NEW YORK -- Microsoft's relentless marketing campaign for its .NET platform has been hard to miss. Though one expert believes the hype has cast a shadow on the product, .NET's substance manages to reign over its style.
In an educational session this week at Web Services Edge East 2002, Richard Hale Shaw, founder of consultancy the Richard Hale Shaw Group, said few people outside IT circles know that .NET is Microsoft's platform for developing XML Web services because the .NET marketing campaign has failed to explain it.
"They've bought four-page ads in The New York Times, but... their campaigns have no substance and their ads are meaningless," said Shaw.
In reality, Shaw said .NET is a replacement or repackaging of nearly every developer-oriented Microsoft technology since 1984, including the Windows API, COM, ADO/OLEDB, ODBC, ADO, RDO and ASP for Web development and others.
"We're not talking about a couple of patches here and there, like [Microsoft's] done in the past," said Shaw.
Shaw said .NET serves as a new infrastructure layer on top of the operating system and beneath applications and components, allowing developers to harness and reuse anything in a Windows DLL or COM server.
However, one of .NET's disadvantages is its lack of portability. Despite Microsoft's promises, Shaw said .NET technology is only able to run on top of Windows.
Eventually, he said .NET will run on a handful of other operating systems as Microsoft sees fit,
As far as developers are concerned, Shaw said .NET is an improvement over COM or Win32 technology. For instance, while only binary compatibility was available with COM, the core data type support in .NET allows a developer to use Visual Basic.NET, C# or J# on the same component.
Also, with the previous technology, Shaw said type information was not always supplied, so no information about assemblies was available. In .NET, Meta data is always generated in assemblies.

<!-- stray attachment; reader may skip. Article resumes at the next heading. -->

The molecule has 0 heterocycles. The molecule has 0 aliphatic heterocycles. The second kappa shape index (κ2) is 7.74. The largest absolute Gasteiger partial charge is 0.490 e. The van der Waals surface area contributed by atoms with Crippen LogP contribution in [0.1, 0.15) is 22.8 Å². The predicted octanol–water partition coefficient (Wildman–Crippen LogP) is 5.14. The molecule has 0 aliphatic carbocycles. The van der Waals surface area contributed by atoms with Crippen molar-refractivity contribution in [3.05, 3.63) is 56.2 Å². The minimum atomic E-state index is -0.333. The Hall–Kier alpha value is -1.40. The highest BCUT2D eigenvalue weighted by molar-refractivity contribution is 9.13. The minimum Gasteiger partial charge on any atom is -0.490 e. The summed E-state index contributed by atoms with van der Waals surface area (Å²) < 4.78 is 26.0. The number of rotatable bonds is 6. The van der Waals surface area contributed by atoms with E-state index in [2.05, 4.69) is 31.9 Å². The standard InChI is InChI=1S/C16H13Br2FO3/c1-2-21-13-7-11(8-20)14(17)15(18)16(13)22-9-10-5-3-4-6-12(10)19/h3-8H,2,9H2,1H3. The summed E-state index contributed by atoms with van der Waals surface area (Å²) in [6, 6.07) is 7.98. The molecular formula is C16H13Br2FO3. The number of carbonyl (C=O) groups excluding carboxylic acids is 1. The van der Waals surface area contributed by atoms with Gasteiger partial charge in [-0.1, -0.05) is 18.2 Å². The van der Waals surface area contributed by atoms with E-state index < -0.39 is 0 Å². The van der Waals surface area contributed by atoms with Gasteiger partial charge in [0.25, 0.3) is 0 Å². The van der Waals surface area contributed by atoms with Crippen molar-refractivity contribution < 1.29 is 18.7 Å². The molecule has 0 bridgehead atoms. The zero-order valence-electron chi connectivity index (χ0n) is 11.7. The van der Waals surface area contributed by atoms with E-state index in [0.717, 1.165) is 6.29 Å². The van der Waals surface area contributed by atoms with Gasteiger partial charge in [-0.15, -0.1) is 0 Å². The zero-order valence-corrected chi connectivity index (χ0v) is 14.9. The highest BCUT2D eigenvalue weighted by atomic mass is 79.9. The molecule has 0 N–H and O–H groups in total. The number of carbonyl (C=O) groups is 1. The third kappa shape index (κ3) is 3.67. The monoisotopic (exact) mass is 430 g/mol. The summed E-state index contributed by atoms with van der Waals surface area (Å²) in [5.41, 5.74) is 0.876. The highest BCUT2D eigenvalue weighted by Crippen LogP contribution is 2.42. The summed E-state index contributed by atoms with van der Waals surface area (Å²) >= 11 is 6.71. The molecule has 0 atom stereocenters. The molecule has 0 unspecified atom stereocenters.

Regarding Visual Basic.NET, Shaw said it was a "first-class object-oriented programming language that surpasses the highly destructive VB6."
With VB6, Shaw said Microsoft was attempting to ease developers into the changes that would be ushered in with VB.NET, but the "training wheels" Microsoft put on the language did more harm than good.
He said programmer productivity with VB.NET is so vastly increased over VB6 that a large-scale development project that took a year to complete with VB6 could now take three to four months with VB.NET.
One developer in attendance who works for FleetBoston but declined to be identified said his company is still investigating how Web services would help the business run better. He said his company primarily uses Java, but he wanted to investigate .NET as well.
Mark Walton, director of IT e-business services with Exelon in Philadelphia, said he attended the event to gain a better literacy of Web services.
"Everybody's view of Web services is different," Walton said. "It's as much a concept as it is a technology. You can't just read a manual and learn it."
Walton said his company has no specific plans to implement Web services, but the process would be especially complicated because his company's infrastructure is a mix of Microsoft and Java technologies.